Man who failed to declare money made on two property sales gets suspended sentence

Judge said failure to pay was as a result of downturn in the economy in 2008

The court heard the sum had now been paid. Photograph: Dave Meehan

The court heard the sum had now been paid. Photograph: Dave Meehan

 

A father of six who evaded paying €100,000 in tax has received a suspended sentence.

John O’Sullivan (59) filed tax returns in 2009 which failed to declare money he made from selling two properties on Dublin’s North Strand Road in 2007.

The defendant, with an address at The Grove, Hunter’s Run, Clonee, pleaded guilty at Dublin Circuit Criminal Court to knowingly or willingly delivering an incorrect return for 2007 and to evasion of payment of tax on June 30, 2009.

He also admitted three charges of failing to make income tax returns for 2009, 2010 and 2011. He has nine previous convictions, all for failing to make income tax returns.

The court heard that the total of the back income taxes and capital gains tax, including liabilities, was €299,658.

At a sentencing hearing on Monday, Diarmuid Collins BL, prosecuting, confirmed to the court on behalf of Revenue that O’Sullivan has paid back the entire sum.

Passing sentence, Judge John Aylmer said that given the maximum sentence is one of five years imprisonment, this was a case which would be on the upper end of the lower end of the scale. He said it merited a sentence of two years imprisonment before mitigation.

Judge Aylmer said the failure to pay was very much as a result of the unforeseen downturn in the economy in 2008. He said that while O’Sullivan has previous convictions for failure to file tax returns, they were of “a very minor nature” compared to these offences.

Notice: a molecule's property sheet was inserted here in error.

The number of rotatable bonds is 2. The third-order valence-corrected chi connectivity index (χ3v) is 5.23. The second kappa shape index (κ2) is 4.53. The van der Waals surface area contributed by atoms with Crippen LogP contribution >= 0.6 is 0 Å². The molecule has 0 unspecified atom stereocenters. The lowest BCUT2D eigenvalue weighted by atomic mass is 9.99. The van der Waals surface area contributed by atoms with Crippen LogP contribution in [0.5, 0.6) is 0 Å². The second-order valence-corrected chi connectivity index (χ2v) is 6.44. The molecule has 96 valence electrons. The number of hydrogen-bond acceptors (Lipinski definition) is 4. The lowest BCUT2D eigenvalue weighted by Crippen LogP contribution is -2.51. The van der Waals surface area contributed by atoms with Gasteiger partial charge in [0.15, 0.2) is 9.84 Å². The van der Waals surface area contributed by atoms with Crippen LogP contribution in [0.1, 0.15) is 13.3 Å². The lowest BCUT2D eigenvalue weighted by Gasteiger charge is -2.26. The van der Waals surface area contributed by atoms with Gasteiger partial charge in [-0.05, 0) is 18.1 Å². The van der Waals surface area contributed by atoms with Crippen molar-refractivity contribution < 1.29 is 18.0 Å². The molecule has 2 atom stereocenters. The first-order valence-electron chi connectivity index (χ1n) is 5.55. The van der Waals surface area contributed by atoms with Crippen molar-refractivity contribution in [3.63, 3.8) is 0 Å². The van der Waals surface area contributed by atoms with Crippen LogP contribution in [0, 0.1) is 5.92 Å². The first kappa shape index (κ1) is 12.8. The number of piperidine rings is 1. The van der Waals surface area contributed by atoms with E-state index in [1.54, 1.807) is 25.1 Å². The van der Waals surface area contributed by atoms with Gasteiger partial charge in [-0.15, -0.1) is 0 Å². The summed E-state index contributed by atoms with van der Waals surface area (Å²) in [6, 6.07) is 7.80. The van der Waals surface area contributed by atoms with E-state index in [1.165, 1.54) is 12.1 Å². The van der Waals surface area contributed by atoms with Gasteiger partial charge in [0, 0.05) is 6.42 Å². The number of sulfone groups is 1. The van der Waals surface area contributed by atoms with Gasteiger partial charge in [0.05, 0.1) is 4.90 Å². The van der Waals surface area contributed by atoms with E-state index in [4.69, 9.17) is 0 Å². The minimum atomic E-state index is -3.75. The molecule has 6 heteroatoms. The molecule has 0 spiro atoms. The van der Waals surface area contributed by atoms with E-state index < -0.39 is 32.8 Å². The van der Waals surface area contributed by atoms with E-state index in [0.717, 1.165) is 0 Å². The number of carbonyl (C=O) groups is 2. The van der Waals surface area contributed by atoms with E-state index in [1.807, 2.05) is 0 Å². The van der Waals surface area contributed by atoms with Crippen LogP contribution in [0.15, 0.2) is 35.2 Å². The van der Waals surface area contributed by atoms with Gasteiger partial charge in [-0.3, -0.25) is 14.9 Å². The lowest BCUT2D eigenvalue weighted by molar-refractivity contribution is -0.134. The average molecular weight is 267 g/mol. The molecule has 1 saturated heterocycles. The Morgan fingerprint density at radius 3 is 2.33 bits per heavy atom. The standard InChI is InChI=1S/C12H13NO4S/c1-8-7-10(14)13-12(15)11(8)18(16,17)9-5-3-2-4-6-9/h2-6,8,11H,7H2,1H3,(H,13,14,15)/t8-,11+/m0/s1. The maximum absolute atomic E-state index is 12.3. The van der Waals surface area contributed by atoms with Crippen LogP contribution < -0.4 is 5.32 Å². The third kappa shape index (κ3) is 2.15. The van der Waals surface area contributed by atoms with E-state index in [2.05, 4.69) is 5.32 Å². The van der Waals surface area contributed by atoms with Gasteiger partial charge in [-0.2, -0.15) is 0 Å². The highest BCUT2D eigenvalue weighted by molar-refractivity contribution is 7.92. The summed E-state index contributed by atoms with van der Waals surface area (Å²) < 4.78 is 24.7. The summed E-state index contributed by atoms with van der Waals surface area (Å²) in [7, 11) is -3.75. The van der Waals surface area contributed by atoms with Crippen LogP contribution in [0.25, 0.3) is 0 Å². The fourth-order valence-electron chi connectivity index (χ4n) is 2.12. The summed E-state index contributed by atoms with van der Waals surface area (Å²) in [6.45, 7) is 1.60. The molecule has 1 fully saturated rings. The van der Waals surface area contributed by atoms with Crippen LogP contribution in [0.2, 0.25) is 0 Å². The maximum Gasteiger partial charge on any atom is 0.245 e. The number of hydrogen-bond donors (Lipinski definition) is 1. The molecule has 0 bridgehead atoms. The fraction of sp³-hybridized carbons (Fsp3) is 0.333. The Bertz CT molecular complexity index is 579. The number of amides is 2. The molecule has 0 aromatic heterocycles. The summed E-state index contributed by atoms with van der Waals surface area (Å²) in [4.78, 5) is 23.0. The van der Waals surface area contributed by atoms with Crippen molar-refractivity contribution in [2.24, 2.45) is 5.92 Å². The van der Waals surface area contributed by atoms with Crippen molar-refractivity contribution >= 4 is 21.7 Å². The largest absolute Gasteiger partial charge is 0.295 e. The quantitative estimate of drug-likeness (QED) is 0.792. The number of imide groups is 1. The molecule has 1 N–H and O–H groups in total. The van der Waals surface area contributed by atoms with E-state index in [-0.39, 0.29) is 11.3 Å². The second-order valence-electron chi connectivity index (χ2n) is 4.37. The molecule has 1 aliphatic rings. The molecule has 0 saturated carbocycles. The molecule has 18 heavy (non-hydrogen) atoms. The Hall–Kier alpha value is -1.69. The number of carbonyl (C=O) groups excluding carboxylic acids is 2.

The judge said the mitigating circumstances include the plea of guilty. He said the fact that O’Sullivan repaid the sum was “a very significant mitigating factor”.

He sentenced O’Sullivan to 18 months imprisonment, but suspended the sentence in its entirety on strict conditions, including that he keep the peace and be of good behaviour for 12 months.

At a previous sentencing hearing in October 2016, the court heard that the accused’s son, Shane O’Sullivan, was the owner of Easilocks, a hair extension company that in 2016 had a projected turnover of €5 million.

John Fitzgerald SC, defending, told the court that his client was now working for his son’s company. He provided the judge with a folder detailing the many celebrity endorsements of the hair extension product and features from fashion magazines Vogue and Cosmopolitan.

Counsel said his client had not taken on any responsibilities for the tax affairs of Easilocks, whose turnover grew from €700,000 in 2013 to €1.9million in 2014.

Mr Fitzgerald said that the father-of-six began buying and selling property during the boom but when this ended, his funds dried up very quickly.

Counsel said that money his client had put on the long finger to discharge his tax liabilities was suddenly no longer available to him.

He said the success of his son’s company had resulted in a sudden and radical change in his client’s financial circumstances.